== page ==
Barriers to Enlightenment
The other issue I have is the importance of societal norms in ones self-identity. Women wear pants, pantsuits, shorts, Jordan’s jeans you name it. I saw a guy the other day wearing a kilt suit, not sure if he was Scottish, but for all intents and purposes, it looked like a skirt to me. Furthermore, males and females can wear whatever articles of clothing they want and still be male or female. To that end, I can’t imagine “feeling” like a woman because I enjoy wearing kilts or colors generally considered feminine. I see that as a narrowminded society issue, not my gender being misaligned with my identity.
I remember when the Rachel Dolezal story first broke, I was confused that this White woman would identify as Black. I had to see what she looked like, and she was very convincing with braids and a tan, not so much from her childhood pictures. I was mostly confused by that being a choice considering the discrimination Black people face in America. I didn’t truly care though; she was doing her part to make situations better for Black people and that came from a genuine place of concern. I still don’t care on a “self-identification” level. However, I don’t understand how she could feel like a Black woman, any more than I could feel like an Asian man. I don’t think emulating is necessary to empathize with someone. That is likely my biggest barrier to understanding the pronoun selections. Not the only barrier though.
In addition to not understanding the identification portion of it, the grammatical aspect bothers me. Not because of the people, but because I’ve lived 38 years with them, they, we, us, and our all being plural pronouns. The only singular, gender neutral pronouns I can think of are “one” and “It”. I rarely hear someone refer to another person as One, and never heard anyone seriously referred to as an “It”. I can imagine how those terms may seem disrespectful, but “they” and “them” for a person that does not identify with their biological sex seems just as disrespectful to me.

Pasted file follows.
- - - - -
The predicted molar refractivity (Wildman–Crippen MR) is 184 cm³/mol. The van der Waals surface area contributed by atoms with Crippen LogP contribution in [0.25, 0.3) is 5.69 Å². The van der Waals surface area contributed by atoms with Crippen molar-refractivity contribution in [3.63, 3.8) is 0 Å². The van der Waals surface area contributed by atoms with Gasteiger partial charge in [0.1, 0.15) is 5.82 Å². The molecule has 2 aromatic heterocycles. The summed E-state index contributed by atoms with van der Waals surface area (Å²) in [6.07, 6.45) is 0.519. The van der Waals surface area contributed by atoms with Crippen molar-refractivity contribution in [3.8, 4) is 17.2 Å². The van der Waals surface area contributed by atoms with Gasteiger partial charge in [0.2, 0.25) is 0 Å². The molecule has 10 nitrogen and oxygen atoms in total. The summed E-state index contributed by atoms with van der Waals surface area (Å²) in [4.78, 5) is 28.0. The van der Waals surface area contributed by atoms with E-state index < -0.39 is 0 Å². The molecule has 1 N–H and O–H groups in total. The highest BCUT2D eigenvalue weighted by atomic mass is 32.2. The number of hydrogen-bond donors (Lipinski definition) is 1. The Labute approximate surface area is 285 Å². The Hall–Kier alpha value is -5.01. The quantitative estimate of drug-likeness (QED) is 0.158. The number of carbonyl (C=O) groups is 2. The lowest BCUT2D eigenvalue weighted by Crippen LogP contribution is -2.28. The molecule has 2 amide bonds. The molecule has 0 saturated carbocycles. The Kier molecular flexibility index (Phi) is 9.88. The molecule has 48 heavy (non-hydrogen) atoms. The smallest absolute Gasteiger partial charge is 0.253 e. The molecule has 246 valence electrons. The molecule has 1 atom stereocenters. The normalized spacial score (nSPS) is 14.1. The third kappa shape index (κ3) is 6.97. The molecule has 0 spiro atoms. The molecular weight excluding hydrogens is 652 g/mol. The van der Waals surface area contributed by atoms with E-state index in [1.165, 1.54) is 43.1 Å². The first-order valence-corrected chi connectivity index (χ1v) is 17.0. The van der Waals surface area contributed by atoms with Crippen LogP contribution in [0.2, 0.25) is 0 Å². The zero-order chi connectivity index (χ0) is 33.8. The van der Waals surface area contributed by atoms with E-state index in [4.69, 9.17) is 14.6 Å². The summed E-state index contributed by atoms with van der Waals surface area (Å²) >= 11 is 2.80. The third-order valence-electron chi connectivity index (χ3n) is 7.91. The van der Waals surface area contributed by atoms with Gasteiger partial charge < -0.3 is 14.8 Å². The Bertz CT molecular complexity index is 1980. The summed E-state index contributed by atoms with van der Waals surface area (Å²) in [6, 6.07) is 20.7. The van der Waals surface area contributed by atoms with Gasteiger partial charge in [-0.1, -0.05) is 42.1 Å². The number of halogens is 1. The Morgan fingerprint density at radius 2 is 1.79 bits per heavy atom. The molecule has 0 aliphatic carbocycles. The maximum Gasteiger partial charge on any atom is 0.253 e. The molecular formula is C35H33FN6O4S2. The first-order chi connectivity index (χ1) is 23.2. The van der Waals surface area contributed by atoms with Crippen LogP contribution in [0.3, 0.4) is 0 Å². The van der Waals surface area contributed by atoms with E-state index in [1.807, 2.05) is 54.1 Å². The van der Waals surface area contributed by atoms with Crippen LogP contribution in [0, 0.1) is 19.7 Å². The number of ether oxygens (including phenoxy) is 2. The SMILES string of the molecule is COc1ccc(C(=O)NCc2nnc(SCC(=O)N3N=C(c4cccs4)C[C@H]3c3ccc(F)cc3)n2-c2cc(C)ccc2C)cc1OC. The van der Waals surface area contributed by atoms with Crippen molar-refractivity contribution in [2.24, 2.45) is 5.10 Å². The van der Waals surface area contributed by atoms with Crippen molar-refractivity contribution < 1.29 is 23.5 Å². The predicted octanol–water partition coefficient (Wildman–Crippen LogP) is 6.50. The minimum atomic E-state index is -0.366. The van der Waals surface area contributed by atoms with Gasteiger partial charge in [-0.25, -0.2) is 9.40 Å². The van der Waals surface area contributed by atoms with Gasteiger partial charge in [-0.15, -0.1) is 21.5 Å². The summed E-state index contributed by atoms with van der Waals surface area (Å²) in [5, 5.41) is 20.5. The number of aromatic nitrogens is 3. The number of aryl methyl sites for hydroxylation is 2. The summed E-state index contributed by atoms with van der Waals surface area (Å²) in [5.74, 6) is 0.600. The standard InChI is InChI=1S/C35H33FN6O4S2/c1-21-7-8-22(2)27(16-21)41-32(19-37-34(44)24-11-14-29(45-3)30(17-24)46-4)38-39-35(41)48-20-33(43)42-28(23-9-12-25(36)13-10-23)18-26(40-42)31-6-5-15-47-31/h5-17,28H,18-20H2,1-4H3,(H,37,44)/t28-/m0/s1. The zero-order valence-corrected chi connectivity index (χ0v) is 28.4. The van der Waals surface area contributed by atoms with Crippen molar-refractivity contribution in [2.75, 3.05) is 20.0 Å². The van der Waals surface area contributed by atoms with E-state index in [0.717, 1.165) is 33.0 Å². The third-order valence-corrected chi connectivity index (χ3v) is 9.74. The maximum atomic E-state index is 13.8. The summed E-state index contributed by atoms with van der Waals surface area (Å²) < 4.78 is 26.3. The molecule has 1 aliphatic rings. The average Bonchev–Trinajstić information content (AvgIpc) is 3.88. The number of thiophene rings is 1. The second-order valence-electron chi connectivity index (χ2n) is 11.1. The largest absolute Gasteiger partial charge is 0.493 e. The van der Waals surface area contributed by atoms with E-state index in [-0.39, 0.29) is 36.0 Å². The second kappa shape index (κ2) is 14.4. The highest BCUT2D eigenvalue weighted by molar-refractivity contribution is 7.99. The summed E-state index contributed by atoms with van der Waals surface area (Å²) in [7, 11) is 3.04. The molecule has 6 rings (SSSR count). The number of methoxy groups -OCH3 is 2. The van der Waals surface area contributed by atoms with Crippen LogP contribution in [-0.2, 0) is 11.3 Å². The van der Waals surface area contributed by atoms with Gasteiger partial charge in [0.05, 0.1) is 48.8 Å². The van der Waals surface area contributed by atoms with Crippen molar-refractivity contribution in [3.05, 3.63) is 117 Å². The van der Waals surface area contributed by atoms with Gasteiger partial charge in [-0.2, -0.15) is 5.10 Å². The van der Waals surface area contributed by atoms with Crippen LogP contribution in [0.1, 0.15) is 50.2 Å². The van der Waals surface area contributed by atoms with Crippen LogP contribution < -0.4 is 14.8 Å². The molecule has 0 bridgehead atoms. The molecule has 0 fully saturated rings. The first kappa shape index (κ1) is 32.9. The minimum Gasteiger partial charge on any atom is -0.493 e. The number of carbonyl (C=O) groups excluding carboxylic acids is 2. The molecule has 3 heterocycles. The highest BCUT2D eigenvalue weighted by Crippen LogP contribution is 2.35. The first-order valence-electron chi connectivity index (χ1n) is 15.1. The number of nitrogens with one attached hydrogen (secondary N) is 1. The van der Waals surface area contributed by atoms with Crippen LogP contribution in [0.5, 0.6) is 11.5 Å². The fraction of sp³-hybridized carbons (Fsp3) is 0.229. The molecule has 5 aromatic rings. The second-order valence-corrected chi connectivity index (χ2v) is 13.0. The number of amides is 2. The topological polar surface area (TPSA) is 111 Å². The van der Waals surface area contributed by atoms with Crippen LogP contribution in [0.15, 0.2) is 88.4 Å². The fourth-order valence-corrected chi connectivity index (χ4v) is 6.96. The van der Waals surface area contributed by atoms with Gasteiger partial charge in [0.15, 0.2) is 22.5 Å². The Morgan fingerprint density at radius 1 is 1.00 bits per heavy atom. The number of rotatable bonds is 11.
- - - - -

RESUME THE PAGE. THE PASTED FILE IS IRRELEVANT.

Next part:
Being Black in America gives me some perspective in how alienated groups may feel. In this case, I know what it means to be of African descent, but not African, and because of the superiority complex of the nation, labeled African American, not fully American. Many of us opt for Black to describe ourselves since our heritage is not fully known. It’s not the same at all as being trans, but it’s more of a view in than I would normally have.
That’s the first step to breaking these learning barriers. I believe that ignorance can only be cured with information, which is totally different than what humanity goes for now. People would rather attempt to cancel people for being ignorant or publicly shame them, which never results in understanding or acceptance…just fear and resentment. I can’t personally relate to ever feeling like something I’m physically not, and I don’t honestly think anyone else can genuinely feel this way either. That doesn’t mean I feel those going through that are somehow less worthy of love, dignity, and respect. I recognize they are living with something, I don’t understand what they’re going through.